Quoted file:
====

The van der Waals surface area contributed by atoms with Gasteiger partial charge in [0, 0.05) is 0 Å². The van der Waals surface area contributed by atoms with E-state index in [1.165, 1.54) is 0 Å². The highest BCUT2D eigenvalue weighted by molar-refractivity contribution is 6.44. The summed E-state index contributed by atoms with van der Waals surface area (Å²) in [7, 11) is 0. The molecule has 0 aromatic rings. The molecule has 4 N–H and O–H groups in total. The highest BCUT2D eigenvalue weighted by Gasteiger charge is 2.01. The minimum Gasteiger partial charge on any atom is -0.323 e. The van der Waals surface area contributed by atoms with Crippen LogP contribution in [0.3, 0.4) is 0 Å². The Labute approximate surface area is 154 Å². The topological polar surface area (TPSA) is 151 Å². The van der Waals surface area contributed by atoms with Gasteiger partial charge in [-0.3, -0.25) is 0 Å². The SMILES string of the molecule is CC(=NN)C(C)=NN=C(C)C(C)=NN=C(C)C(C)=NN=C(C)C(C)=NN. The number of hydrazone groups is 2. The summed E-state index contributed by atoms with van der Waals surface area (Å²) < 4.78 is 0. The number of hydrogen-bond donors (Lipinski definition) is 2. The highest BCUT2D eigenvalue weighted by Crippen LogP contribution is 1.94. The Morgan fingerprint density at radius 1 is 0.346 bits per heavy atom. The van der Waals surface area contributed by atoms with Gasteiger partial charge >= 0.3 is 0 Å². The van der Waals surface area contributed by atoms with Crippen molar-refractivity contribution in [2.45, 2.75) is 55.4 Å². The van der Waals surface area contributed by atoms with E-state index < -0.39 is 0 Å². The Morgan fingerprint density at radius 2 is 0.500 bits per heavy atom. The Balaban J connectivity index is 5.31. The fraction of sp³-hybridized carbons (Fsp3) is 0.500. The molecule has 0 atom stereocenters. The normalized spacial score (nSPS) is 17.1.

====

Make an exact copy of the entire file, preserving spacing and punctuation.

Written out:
The van der Waals surface area contributed by atoms with Gasteiger partial charge in [0, 0.05) is 0 Å². The van der Waals surface area contributed by atoms with E-state index in [1.165, 1.54) is 0 Å². The highest BCUT2D eigenvalue weighted by molar-refractivity contribution is 6.44. The summed E-state index contributed by atoms with van der Waals surface area (Å²) in [7, 11) is 0. The molecule has 0 aromatic rings. The molecule has 4 N–H and O–H groups in total. The highest BCUT2D eigenvalue weighted by Gasteiger charge is 2.01. The minimum Gasteiger partial charge on any atom is -0.323 e. The van der Waals surface area contributed by atoms with Crippen LogP contribution in [0.3, 0.4) is 0 Å². The Labute approximate surface area is 154 Å². The topological polar surface area (TPSA) is 151 Å². The van der Waals surface area contributed by atoms with Gasteiger partial charge in [-0.3, -0.25) is 0 Å². The SMILES string of the molecule is CC(=NN)C(C)=NN=C(C)C(C)=NN=C(C)C(C)=NN=C(C)C(C)=NN. The number of hydrazone groups is 2. The summed E-state index contributed by atoms with van der Waals surface area (Å²) < 4.78 is 0. The number of hydrogen-bond donors (Lipinski definition) is 2. The highest BCUT2D eigenvalue weighted by Crippen LogP contribution is 1.94. The Morgan fingerprint density at radius 1 is 0.346 bits per heavy atom. The van der Waals surface area contributed by atoms with Gasteiger partial charge >= 0.3 is 0 Å². The van der Waals surface area contributed by atoms with Crippen molar-refractivity contribution in [2.45, 2.75) is 55.4 Å². The van der Waals surface area contributed by atoms with E-state index < -0.39 is 0 Å². The Morgan fingerprint density at radius 2 is 0.500 bits per heavy atom. The Balaban J connectivity index is 5.31. The fraction of sp³-hybridized carbons (Fsp3) is 0.500. The molecule has 0 atom stereocenters. The normalized spacial score (nSPS) is 17.1.